Assessing one scene at a time as its own independent unit really helps me stay focused when I’m writing, I’ve realized.

Oh, the things you learn…

Revisions & Editing

In other news, I’ve found an editor to work with on TEROH!

After reviewing his work with past clients and sending a 2,000-word excerpt of my story to him for a free sample edit then snagging a sweet deal on his editing services, I decided to work with someone who has edited books (especially indies) that have seen decent success (on Amazon, at least) and had experience with multiple genres but fantasy in particular, since my story is essentially an eclectic fantasy. I felt he gave some great advice in my sample edit and has some good insight and an eye for the things I lack, so hopefully, it works out pretty well!

Even though I won’t be ready to work with him until another month or so, I went ahead and reached out to him a little early because I was really concerned about pricing and trying to figure out what to budget. I’m extremely grateful that he was able to lock me in for a deal that makes it super affordable for a first-time indie author with a sizeable manuscript on her hands. (Editors typically charge per word—usually under $0.10, depending on the type of edit—which really adds up if your story isn’t already on the shorter side.)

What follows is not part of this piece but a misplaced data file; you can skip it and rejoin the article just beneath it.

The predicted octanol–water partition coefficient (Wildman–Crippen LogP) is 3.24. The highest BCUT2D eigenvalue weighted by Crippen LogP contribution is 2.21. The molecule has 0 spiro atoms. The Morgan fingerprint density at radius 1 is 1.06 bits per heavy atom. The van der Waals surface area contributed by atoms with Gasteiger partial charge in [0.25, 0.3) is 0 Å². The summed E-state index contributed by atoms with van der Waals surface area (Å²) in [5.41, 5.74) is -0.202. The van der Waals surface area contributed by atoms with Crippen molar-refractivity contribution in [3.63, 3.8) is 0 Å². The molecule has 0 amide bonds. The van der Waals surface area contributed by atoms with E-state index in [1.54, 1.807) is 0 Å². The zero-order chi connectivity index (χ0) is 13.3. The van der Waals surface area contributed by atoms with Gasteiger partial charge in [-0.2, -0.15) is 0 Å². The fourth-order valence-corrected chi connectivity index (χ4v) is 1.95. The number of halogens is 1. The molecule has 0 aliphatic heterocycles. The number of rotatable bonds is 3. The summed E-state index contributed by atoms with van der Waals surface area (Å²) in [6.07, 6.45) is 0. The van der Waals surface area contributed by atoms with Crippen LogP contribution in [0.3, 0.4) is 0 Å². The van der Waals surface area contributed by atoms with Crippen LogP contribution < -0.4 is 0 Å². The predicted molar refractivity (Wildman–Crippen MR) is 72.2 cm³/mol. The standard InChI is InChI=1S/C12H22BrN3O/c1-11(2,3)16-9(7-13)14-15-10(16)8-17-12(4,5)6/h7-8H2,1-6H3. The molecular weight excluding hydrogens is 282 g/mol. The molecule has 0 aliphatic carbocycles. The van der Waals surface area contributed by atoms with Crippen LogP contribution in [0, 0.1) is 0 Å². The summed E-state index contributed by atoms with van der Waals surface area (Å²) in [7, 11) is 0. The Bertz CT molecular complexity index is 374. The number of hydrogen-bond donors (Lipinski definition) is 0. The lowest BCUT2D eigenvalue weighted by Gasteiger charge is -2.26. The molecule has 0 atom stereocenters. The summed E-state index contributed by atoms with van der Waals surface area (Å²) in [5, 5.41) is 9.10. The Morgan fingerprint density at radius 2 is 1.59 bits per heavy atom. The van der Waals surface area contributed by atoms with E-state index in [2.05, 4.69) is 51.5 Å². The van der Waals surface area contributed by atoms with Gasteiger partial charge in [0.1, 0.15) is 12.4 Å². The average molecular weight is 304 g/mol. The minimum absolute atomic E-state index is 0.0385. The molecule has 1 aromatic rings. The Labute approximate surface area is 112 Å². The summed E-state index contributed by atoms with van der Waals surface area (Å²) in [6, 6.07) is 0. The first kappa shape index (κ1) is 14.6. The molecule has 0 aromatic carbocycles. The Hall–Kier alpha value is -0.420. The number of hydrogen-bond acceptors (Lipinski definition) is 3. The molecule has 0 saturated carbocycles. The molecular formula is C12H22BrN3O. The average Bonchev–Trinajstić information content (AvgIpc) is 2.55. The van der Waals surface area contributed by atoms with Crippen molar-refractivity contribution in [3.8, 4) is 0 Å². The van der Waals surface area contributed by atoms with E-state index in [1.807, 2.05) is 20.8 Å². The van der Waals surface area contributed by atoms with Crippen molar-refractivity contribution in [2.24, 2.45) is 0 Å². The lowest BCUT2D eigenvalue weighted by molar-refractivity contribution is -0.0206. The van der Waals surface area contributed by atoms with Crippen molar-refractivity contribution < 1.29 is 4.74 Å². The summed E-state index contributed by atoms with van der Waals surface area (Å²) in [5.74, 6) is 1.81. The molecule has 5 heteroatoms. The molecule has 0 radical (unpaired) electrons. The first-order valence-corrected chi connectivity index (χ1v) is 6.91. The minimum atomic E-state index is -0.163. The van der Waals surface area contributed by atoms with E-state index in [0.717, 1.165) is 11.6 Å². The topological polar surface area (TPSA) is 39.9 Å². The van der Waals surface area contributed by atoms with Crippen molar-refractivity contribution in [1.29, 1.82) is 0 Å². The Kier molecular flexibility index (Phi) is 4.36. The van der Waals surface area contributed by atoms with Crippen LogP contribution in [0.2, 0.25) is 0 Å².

Anyway, I won’t go into specifics about who I’m working with yet and whatnot; I’m funny about these kinds of things until we’ve gone the distance a bit (chalk it up to my dating experiences?), but I’m pretty sure I’ll talk more about it later! In the meantime…

Yup, revisions.

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Writing Endings is Hard

Writing endings is hard for me—not because I have to decide what happens but also how and why it happens. Endings are more than just the who, what, when, and where. That stuff is basic storytelling logistics. The hard part, in my opinion, is the emotion behind the words. Engineering a specific feeling or, at the very least, a combination of storytelling mechanics that gives readers the space to feel a certain way.

You know when you read a story that just “feels” right and makes you feel…something? Yeah, well my ending doesn’t have the “feels right” thing yet—not all of it, anyway—and I’ve rewritten it many times. The best part? Chances are if I don’t feel it (whatever “it” is), then neither will the reader.

Parts of my ending I am happy with. I edited and sliced things that weren’t working with my updates on the rest of the story. I even added an epilogue with content I originally thought would work well as an opening to Book II though, after further thought, I decided it would feel out-of-place there and instead would be a better end cap to Book I. (It’s told from a secondary character’s perspective in a place that the protagonist can’t physically be, but it helps to add a sense of resolution after the protagonist’s story ends.) Also, during my rewriting slog in this very narrow—yet highly important—section of my novel, I came up with some more material to use in the second book.